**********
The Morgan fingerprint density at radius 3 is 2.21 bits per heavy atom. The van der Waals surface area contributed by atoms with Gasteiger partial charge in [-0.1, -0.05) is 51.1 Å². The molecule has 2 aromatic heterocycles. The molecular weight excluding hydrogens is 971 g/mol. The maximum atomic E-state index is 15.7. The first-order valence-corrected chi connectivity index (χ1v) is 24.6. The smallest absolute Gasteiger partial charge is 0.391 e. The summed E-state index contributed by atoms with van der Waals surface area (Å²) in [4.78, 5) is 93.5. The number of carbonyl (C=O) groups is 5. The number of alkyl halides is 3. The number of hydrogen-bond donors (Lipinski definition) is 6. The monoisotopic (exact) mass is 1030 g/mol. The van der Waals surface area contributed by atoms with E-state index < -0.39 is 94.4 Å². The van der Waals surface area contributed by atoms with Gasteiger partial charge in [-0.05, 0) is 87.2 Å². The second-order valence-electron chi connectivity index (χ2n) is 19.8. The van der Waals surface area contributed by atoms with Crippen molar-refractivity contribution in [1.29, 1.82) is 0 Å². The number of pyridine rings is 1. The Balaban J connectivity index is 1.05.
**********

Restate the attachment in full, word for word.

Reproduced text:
The Morgan fingerprint density at radius 3 is 2.21 bits per heavy atom. The van der Waals surface area contributed by atoms with Gasteiger partial charge in [-0.1, -0.05) is 51.1 Å². The molecule has 2 aromatic heterocycles. The molecular weight excluding hydrogens is 971 g/mol. The maximum atomic E-state index is 15.7. The first-order valence-corrected chi connectivity index (χ1v) is 24.6. The smallest absolute Gasteiger partial charge is 0.391 e. The summed E-state index contributed by atoms with van der Waals surface area (Å²) in [4.78, 5) is 93.5. The number of carbonyl (C=O) groups is 5. The number of alkyl halides is 3. The number of hydrogen-bond donors (Lipinski definition) is 6. The monoisotopic (exact) mass is 1030 g/mol. The van der Waals surface area contributed by atoms with E-state index < -0.39 is 94.4 Å². The van der Waals surface area contributed by atoms with Gasteiger partial charge in [-0.05, 0) is 87.2 Å². The second-order valence-electron chi connectivity index (χ2n) is 19.8. The van der Waals surface area contributed by atoms with Crippen molar-refractivity contribution in [1.29, 1.82) is 0 Å². The number of pyridine rings is 1. The Balaban J connectivity index is 1.05.